State Health Officer Scott Harris rejects efforts by lawmakers to make his office accountable to an elected official like other state agency heads.
Harris heads the Alabama Department of Public Health (ADPH). Unlike other agency heads, he is hired and can only be fired by a board of physicians who are members of the Medical Association of the State of Alabama (MASA), a dues-paying organization with its own lobbyists.
State Sen. Sam Givhan (R-Huntsville) introduced a bill this year that would permit the governor to appoint the state health officer instead. However, he claimed earlier this month that the bill had been "gutted" by "key figures" in the Legislature.
Nevertheless, Givhan said on Thursday that he thought the bill had momentum going into next week.
Currently, the bill would make the State Health Officer role appointed by the governor from a list of names submitted by the board of MASA members. The governor would also have the ability to fire the State Health Officer.
On Tuesday, Harris delivered the keynote address at the "Substance Use and Social Justice Symposium" at the University of Alabama Birmingham (UAB). He disparaged the efforts of state lawmakers to restructure the appointment structure of the state's public health bureaucracy.
"We're dealing with bills that are actually going after the current structure of the department to make it more under the oversight of traditional political structures," Harris said. "And that is similar to what's happened in other states. We're fortunate it hasn't gone quite so crazy here … We will see what happens next."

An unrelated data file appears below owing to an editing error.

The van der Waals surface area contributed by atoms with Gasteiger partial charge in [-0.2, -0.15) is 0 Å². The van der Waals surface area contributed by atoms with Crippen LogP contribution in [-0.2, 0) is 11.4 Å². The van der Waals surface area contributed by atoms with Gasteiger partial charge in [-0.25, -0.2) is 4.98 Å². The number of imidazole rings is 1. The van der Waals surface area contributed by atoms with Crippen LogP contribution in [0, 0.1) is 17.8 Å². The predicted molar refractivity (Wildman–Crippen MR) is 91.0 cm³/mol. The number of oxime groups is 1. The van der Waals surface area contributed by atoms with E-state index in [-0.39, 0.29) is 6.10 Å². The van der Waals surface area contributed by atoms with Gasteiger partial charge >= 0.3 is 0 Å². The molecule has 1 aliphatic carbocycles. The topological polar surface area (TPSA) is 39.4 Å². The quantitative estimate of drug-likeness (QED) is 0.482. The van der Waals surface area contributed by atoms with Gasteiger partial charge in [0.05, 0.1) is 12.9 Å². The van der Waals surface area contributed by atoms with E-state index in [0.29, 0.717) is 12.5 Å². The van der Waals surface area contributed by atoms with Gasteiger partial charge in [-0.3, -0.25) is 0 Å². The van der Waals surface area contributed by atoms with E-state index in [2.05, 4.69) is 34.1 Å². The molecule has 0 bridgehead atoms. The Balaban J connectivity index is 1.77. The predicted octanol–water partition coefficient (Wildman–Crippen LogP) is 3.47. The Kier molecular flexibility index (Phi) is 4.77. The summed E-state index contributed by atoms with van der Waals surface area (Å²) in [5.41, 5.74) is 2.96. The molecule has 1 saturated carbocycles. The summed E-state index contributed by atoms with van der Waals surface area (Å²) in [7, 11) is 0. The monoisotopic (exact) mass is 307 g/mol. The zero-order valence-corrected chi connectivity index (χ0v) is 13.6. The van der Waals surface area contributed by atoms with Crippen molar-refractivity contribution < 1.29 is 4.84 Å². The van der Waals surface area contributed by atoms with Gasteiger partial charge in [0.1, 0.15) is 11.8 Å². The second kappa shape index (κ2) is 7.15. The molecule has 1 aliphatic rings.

However, Harris's sentiment seemed to change when 1819 News approached him following his speech and asked him to comment on the legislation.
"I would say we worked with Senator Givhan on that," Harris told 1819 News. "He's been very open and receptive. We certainly appreciate the intent of what he's doing and are happy to cooperate. Ultimately, we work for the state. Whatever the governor and the legislature work out is okay with us."
In the question-and-answer portion of his keynote speech, Harris also took the time to criticize legislation in Alabama referring to transgender people. Harris said that the ADPH is "appalled" by some of the legislation in Alabama.
Governor Kay Ivey signed legislation in 2022 that prohibited providing puberty blockers, artificial hormones, and sex surgery operations for children under 19.
1819 News asked Harris to specify which legislation he referred to, and he declined.
When 1819 News reported his comments on Wednesday, Harris told lawmakers that the report was "taken out of context." However, 1819 News released the full audio from Harris's remarks on Thursday.
Givhan even cited Harris's comments for increased interest in his legislation.
Additionally, Harris took the time to urge audience members to lobby legislators to expand Medicaid and insisted that opposition to Medicaid expansion is racist.
"What are we going to do about Medicaid expansion? I will say you can change things by how you vote," Harris said. "You really can. That's the simplest answer to give, even though it's the hardest one to do. I will tell you, legislators, they really notice when people … send them a handwritten letter. We kind of have this idea that if we can get five different people to interact with them personally with them on an issue, we have a good chance of changing their minds. A constituent. Not an expert. If they hear from them, they can change their minds on a lot of different issues."
"I've never really explained Medicaid expansion to a legislator who was opposed to it and recognized that they actually understood what I was talking about," he continued. "There's a lot of misconceptions out there. The single biggest misconception about Medicaid expansion is that Alabama already provides medical coverage to a lot of able-bodied adults who won't work. Hopefully, I'm speaking to friends. That's just kind of a racist assumption. It's just based on a lot of stereotypes, and it's wrong."
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